DPI meeting fosters animal welfare talks

AFP Correspondent

OCEAN CITY, Md. (Oct. 11, 2016) — Dr. Temple Grandin, professor of animal science at Colorado State University and holder of no fewer than 13 honorary doctorates, told attendees at the 51st National Meeting on Poultry Health, Processing and Live Production that complete transparency in poultry production is necessary.
“You’ve got to open up the door and show everything we are doing,” she said, noting that she has made video tours of beef, lamb and swine processing facilities, but no similar openness exists in the chicken industry. “Don’t try to hide it. It’s reality,” she said.
“You won’t want to be doing anything you don’t want people to see,” she said, noting that banning cell phones from processing plants does not work to keep operations from the light of day.
Grandin, who said she has designed the front end of all Cargill beef plants, is a noted designer of livestock handling facilities and expert on animal welfare. All animal welfare standards, she said, should be outcome-based and should be “things people in the field can actually do.” She encouraged improvements in poultry growing and processing facilities by identifying and auditing critical control points.
She discussed how consumer-driven changes in the poultry industry can have serious consequences. McDonald’s recent call for cage-free housing for layers has resulted in dirty air and double or triple mortality in some facilities, she said. McDonald’s buys 2 billion eggs annually. Fortune magazine reports that chicken and eggs account for 50 percent of the items on McDonald’s menu.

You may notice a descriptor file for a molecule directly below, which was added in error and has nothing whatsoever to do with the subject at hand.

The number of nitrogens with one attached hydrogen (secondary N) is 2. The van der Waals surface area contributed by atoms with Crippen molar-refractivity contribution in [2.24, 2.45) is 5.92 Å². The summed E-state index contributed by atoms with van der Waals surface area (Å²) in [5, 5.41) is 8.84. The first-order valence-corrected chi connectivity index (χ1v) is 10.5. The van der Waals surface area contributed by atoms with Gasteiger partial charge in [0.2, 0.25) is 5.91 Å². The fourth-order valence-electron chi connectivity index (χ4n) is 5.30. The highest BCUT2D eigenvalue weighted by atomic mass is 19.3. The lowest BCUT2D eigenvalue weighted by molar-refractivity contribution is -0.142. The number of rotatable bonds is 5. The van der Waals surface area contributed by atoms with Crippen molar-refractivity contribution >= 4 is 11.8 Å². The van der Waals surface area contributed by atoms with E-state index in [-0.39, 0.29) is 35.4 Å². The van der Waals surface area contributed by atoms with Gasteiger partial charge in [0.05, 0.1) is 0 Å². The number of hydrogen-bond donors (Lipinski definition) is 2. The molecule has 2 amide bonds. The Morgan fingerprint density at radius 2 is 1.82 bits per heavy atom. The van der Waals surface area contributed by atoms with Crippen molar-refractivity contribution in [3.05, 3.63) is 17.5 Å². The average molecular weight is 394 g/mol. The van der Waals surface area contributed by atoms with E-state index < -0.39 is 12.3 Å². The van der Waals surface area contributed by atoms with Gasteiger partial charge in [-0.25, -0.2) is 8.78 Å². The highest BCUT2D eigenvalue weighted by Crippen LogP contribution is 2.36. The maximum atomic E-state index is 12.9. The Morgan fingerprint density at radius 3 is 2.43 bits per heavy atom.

Antibiotic- and cage-free production requires stringent air quality monitoring, she said. Ammonia at 75 parts per million is a “fail” while 15 ppm is OK for chicks and 10 PPM is acceptable for humans. But she cautioned, “I have seen every kind of fake paperwork.”
She said the broiler industry faces challenges but problems with “broilers are easier than layers.”
She has studied is the efficacy of gas stunning systems in processing facilities. “I am not concerned with what gas is used,” she said, and is more interested to observe “what does the bird do before it loses the ability to stand.”
A lot of flapping, she explained, is not desirable.
Electric stunning, she said, works well, but the bird is “really stressed” by being handled and hung. “A little discomfort with gas is a whole lot less a problem than electric stunning,” she concluded.
Although she says she has an “industrial engineer mind,” she stressed, “You can’t fix everything with engineering. It is only half; the other half is management. You must measure the stuff you manage. If you don’t measure, you don’t manage.”
Grandin says she takes a middle-of-the-road approach to some issues, including antibiotic use.
“I don’t want welfare rights to cripple people so they can’t innovate,” she said.
She expressed reservations about genetic breeding programs and growth rates, “If a chick grows fast, will it have enough to ward off disease?”
She also is concerned about USDA Certified Organic standards and their effect on animal welfare. “I have seen too many sick animals,” she said.
European Union standards, she explained, allow the use of antibiotics for sick animals “with twice the withdrawal.”
She said she is “not concerned about (antibiotic residue in) the meat.” She said she sees more problems with antibiotics in wastewater because wastewater treatment “doesn’t take everything out.”
In addition to her animal welfare work, Grandin, who is autistic, is well-known for her writing and lecturing on the subject.
Grandin’s presentation was sponsored by Perdue Foods LLC.